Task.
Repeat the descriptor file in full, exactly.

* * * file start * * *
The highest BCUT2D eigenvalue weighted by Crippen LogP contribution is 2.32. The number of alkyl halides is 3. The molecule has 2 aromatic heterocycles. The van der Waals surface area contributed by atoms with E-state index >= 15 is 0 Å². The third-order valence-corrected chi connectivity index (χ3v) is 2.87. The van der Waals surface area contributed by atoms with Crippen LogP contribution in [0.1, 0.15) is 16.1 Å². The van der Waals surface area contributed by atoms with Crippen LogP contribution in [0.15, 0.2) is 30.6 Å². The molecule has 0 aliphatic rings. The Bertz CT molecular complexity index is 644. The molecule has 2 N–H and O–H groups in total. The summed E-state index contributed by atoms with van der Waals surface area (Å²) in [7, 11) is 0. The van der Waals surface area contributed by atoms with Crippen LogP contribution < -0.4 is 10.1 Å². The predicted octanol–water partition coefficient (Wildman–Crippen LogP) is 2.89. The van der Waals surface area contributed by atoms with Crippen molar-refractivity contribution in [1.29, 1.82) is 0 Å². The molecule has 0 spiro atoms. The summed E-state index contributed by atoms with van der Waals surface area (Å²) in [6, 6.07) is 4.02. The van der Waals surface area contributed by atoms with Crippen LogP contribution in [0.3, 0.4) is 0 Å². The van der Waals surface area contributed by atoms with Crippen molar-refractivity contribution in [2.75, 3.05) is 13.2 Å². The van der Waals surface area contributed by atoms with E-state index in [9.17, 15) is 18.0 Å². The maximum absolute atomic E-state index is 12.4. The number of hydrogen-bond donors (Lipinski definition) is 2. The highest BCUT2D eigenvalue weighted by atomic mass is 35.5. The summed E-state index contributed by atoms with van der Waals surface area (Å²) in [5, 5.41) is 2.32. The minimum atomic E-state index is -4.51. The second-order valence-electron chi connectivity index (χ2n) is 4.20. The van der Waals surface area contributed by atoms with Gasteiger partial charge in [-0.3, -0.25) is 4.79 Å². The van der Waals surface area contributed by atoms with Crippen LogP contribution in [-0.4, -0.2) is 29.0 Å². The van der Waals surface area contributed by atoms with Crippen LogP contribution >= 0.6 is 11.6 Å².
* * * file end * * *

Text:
The highest BCUT2D eigenvalue weighted by Crippen LogP contribution is 2.32. The number of alkyl halides is 3. The molecule has 2 aromatic heterocycles. The van der Waals surface area contributed by atoms with E-state index >= 15 is 0 Å². The third-order valence-corrected chi connectivity index (χ3v) is 2.87. The van der Waals surface area contributed by atoms with Crippen LogP contribution in [0.1, 0.15) is 16.1 Å². The van der Waals surface area contributed by atoms with Crippen LogP contribution in [0.15, 0.2) is 30.6 Å². The molecule has 0 aliphatic rings. The Bertz CT molecular complexity index is 644. The molecule has 2 N–H and O–H groups in total. The summed E-state index contributed by atoms with van der Waals surface area (Å²) in [7, 11) is 0. The van der Waals surface area contributed by atoms with Crippen LogP contribution < -0.4 is 10.1 Å². The predicted octanol–water partition coefficient (Wildman–Crippen LogP) is 2.89. The van der Waals surface area contributed by atoms with Crippen molar-refractivity contribution in [1.29, 1.82) is 0 Å². The molecule has 0 spiro atoms. The summed E-state index contributed by atoms with van der Waals surface area (Å²) in [6, 6.07) is 4.02. The van der Waals surface area contributed by atoms with Crippen LogP contribution in [0.3, 0.4) is 0 Å². The van der Waals surface area contributed by atoms with Crippen molar-refractivity contribution in [2.75, 3.05) is 13.2 Å². The van der Waals surface area contributed by atoms with E-state index in [9.17, 15) is 18.0 Å². The maximum absolute atomic E-state index is 12.4. The number of hydrogen-bond donors (Lipinski definition) is 2. The highest BCUT2D eigenvalue weighted by atomic mass is 35.5. The summed E-state index contributed by atoms with van der Waals surface area (Å²) in [5, 5.41) is 2.32. The minimum atomic E-state index is -4.51. The second-order valence-electron chi connectivity index (χ2n) is 4.20. The van der Waals surface area contributed by atoms with Gasteiger partial charge in [-0.3, -0.25) is 4.79 Å². The van der Waals surface area contributed by atoms with Crippen LogP contribution in [-0.4, -0.2) is 29.0 Å². The van der Waals surface area contributed by atoms with Crippen LogP contribution >= 0.6 is 11.6 Å².